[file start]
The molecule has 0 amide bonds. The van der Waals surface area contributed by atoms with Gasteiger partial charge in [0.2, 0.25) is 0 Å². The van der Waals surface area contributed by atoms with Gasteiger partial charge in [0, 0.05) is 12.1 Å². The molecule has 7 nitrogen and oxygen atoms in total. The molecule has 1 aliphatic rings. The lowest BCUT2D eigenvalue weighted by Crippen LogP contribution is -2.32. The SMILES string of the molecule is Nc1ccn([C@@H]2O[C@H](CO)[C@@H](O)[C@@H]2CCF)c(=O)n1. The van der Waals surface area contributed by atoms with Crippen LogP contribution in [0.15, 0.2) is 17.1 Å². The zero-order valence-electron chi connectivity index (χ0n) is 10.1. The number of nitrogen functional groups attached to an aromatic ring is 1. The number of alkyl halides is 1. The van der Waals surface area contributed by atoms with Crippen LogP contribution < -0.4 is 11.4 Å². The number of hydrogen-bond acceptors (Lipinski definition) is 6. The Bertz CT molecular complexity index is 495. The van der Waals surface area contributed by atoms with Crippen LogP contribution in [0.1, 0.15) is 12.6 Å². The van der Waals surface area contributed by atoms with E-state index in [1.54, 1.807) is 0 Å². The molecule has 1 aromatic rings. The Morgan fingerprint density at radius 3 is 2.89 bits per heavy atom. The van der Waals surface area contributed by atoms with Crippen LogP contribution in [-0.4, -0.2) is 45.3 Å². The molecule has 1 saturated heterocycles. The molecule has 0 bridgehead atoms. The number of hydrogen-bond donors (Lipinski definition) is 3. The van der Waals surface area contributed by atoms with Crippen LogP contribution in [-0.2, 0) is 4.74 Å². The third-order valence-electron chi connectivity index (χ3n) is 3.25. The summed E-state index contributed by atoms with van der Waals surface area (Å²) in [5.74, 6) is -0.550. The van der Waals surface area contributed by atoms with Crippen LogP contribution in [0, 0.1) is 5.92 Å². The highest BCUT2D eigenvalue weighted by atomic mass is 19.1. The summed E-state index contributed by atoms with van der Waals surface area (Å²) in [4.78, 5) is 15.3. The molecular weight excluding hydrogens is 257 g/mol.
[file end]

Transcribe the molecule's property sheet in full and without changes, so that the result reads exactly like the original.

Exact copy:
The molecule has 0 amide bonds. The van der Waals surface area contributed by atoms with Gasteiger partial charge in [0.2, 0.25) is 0 Å². The van der Waals surface area contributed by atoms with Gasteiger partial charge in [0, 0.05) is 12.1 Å². The molecule has 7 nitrogen and oxygen atoms in total. The molecule has 1 aliphatic rings. The lowest BCUT2D eigenvalue weighted by Crippen LogP contribution is -2.32. The SMILES string of the molecule is Nc1ccn([C@@H]2O[C@H](CO)[C@@H](O)[C@@H]2CCF)c(=O)n1. The van der Waals surface area contributed by atoms with Crippen LogP contribution in [0.15, 0.2) is 17.1 Å². The zero-order valence-electron chi connectivity index (χ0n) is 10.1. The number of nitrogen functional groups attached to an aromatic ring is 1. The number of alkyl halides is 1. The van der Waals surface area contributed by atoms with Crippen LogP contribution < -0.4 is 11.4 Å². The number of hydrogen-bond acceptors (Lipinski definition) is 6. The Bertz CT molecular complexity index is 495. The van der Waals surface area contributed by atoms with Crippen LogP contribution in [0.1, 0.15) is 12.6 Å². The van der Waals surface area contributed by atoms with E-state index in [1.54, 1.807) is 0 Å². The molecule has 1 aromatic rings. The Morgan fingerprint density at radius 3 is 2.89 bits per heavy atom. The van der Waals surface area contributed by atoms with Crippen LogP contribution in [-0.4, -0.2) is 45.3 Å². The molecule has 1 saturated heterocycles. The molecule has 0 bridgehead atoms. The number of hydrogen-bond donors (Lipinski definition) is 3. The van der Waals surface area contributed by atoms with Crippen LogP contribution in [-0.2, 0) is 4.74 Å². The third-order valence-electron chi connectivity index (χ3n) is 3.25. The summed E-state index contributed by atoms with van der Waals surface area (Å²) in [5.74, 6) is -0.550. The van der Waals surface area contributed by atoms with Crippen LogP contribution in [0, 0.1) is 5.92 Å². The highest BCUT2D eigenvalue weighted by atomic mass is 19.1. The summed E-state index contributed by atoms with van der Waals surface area (Å²) in [4.78, 5) is 15.3. The molecular weight excluding hydrogens is 257 g/mol.